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We wholly recommend promoting your band on social media (duh). It’s easily the best way to maintain and grow your following, and it’s arguably eclipsed flyering as the most reliable way to announce a show and reel in a crowd. What we can’t advocate, however, is being obnoxious about it. We’ve all had our nerves grated by someone’s promo. No matter how alluring or special the artwork, there are certain marketing moves you just shouldn’t make online.
Whether it’s posting in an inappropriate forum or bombarding followers with the same message, don’t be one of those musicians who ticks off people in an effort to gain more fans. That rings extremely counterproductive, right? It is. Here are our top five ways musicians make eyes twitch with annoying promo. Please, if you’re guilty of any of these maddening methods – STAHP!
You’ll want to share the Facebook event for your upcoming show or the link to your new album on Bandcamp more than once, and that’s not only acceptable, but it’s also necessary. Posting multiple times ensures plenty of people will get the message, especially on a platform like Facebook that restricts the reach of posts made by page accounts unless they’re sponsored. But when a band posts the same message every few hours, people begin to intentionally overlook it. If that band is posting even more frequently than that, then they’ve made it to irksome territory.
The way Facebook brand pages are set up now, it’s unlikely your fans will see multiple identical posts. The algorithm it uses weeds them out from everybody’s timelines. But if fans check out your actual page, they’ll see the repetition – and the monotony of your content will likely drive them to click elsewhere. On Twitter or Instagram, your repeat posts will show up, so the likelihood of annoying followers is much higher. Try varying your message – as in, don’t use the same text or image every time and post only once a day, tops, on each channel.
When you receive a message from a Facebook friend you rarely speak to, chances are it’s either something that belongs on Tinder or generic promo crafted for circulating to as many people as possible. The former is certainly cringe-worthy, but it’s the latter we’re concerned with here. It’s obvious those messages aren’t written with the individual recipient in mind, and that’s the bedrock of the problem. You’re basically saying, “I don’t care who you are. All I care about is the number of bodies at my next show or the view count on our music video.”
Nobody likes to be so blatantly reminded that we’re not uniquely special snowflakes, okay? And anyone who falls for the mass-message promo trick and actually replies – like, “Hey, I might be able to go if I can get off work!” or “I’ll check it out!” – probably won’t get a timely reply because you’re tied up spamming other people. The whole thing is bothersome, and probably isn’t enticing folks to come to your gig or check out your content.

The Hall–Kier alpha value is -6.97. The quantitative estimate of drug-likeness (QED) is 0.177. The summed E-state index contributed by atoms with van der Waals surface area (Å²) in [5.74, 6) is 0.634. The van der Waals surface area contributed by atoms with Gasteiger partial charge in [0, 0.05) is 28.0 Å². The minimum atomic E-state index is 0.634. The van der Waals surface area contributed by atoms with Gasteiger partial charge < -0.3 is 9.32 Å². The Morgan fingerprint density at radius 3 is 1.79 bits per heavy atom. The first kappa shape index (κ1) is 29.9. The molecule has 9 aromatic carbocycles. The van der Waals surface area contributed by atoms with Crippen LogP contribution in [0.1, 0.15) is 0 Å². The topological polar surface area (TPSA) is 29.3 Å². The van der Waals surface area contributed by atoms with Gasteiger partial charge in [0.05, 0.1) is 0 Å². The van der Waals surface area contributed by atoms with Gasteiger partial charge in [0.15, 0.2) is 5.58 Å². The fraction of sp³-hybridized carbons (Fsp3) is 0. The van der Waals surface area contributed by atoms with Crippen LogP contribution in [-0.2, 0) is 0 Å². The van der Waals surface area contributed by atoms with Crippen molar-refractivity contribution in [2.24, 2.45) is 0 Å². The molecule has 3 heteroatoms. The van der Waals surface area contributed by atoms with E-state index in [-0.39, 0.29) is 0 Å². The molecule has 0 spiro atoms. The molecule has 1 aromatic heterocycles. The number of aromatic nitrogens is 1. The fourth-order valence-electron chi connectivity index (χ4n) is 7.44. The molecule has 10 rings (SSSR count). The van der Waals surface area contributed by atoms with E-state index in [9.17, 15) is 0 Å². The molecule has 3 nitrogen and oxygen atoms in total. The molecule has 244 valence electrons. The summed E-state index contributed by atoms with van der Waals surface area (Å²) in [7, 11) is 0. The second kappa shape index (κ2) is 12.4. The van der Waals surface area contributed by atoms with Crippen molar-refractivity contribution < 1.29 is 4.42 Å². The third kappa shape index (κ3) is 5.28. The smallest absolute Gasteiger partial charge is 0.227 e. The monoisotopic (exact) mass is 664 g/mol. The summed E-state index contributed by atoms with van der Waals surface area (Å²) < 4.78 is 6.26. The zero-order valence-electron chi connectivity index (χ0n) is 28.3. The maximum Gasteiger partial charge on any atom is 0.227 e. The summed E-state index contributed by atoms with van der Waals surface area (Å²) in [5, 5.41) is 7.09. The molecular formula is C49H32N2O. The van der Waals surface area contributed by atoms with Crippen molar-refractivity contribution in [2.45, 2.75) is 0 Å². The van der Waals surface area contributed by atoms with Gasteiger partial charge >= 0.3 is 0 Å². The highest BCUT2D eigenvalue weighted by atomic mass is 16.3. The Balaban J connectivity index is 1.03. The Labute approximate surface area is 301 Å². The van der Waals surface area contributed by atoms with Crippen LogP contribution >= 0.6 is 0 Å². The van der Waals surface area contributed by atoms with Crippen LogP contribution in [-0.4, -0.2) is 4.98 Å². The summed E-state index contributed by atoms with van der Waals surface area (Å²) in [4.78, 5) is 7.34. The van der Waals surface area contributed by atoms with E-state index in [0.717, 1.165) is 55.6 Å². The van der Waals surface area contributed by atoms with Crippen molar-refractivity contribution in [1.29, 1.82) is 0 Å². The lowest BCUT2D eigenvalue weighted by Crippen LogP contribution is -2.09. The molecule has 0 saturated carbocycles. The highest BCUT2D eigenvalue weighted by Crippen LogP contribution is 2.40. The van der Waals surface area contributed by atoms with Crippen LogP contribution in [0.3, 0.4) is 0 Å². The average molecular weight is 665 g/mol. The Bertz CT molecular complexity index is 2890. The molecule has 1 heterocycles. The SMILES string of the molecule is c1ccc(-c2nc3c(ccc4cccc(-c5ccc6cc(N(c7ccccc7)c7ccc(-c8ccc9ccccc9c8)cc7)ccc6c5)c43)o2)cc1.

Another annoying direct-contact method is Twitter-specific. Maybe this applies more to the press than regular listeners, but when someone tweets me a link and a winking emoticon, my interest level plummets. In most cases, I assume the song or video or whatever it is will be awful, because anybody who thinks a vague message with a winking emotion is an appropriate way to get a professional journalist’s attention is probably doing everything else in their music making wrong, too. While that’s not perfectly sound logic, it’s how I feel – and it’s not a stretch to assume other journalists react similarly.
You’ve probably seen this before: someone leaves a spiel on a Facebook thread or Instagram photo that definitely wasn’t an open call for outsider promo. And did you click whatever they posted? Probably not. Plucky artists are making a mistake by interrupting threads and comment sections with “check out my music” messages. It oozes desperation and unprofessionalism, oftentimes with a dash of “I’m clueless about how the industry works.” And if you’ve pulled a genuine combo breaker, you might even see some backlash, rendering your efforts entirely useless.
It’s not only the attendees you irritate when you share your promo in another band’s event. Anyone involved with the show might notice the foreign content – the promoter, venue owner, booking agent, musicians. If you employ this method often, those people will remember it when you try to work with them. Seriously, you could get yourself blacklisted by people who could have helped you at some point. Especially if you’re sharing your gig in an event that’s happening on the same night, you’re going to piss off the wrong people.
There are a few situations in which posting your promo within another event is okay, like if your shindig is the afterparty and you’re trying to get the before-party people on board. Carefully consider what you’re posting and where before you do it.
I can’t believe this is a thing, but it is. Pop-up ads are high on the list of annoying marketing tools, and when music begins to play automatically – whoa. Not cool. Anyway, what’s the first thing a lot of people do when a spammy window emerges? They close it! Auto-play pop-up ads for artists and bands are aggravating and unprofessional. Is there any instance in which they’re acceptable? We don’t think so.
Now that you know how not to promote your music on social media, get a boatload of must-dos to get yourself out there using Facebook, Twitter, and more!
Jhoni Jackson is an Atlanta-bred music journalist currently based in San Juan, Puerto Rico, where she juggles owning a venue called Club 77, freelance writing and, of course, going to the beach as often as possible.
This article was originally posted at Sonicbids.com. It has been republished here with permission.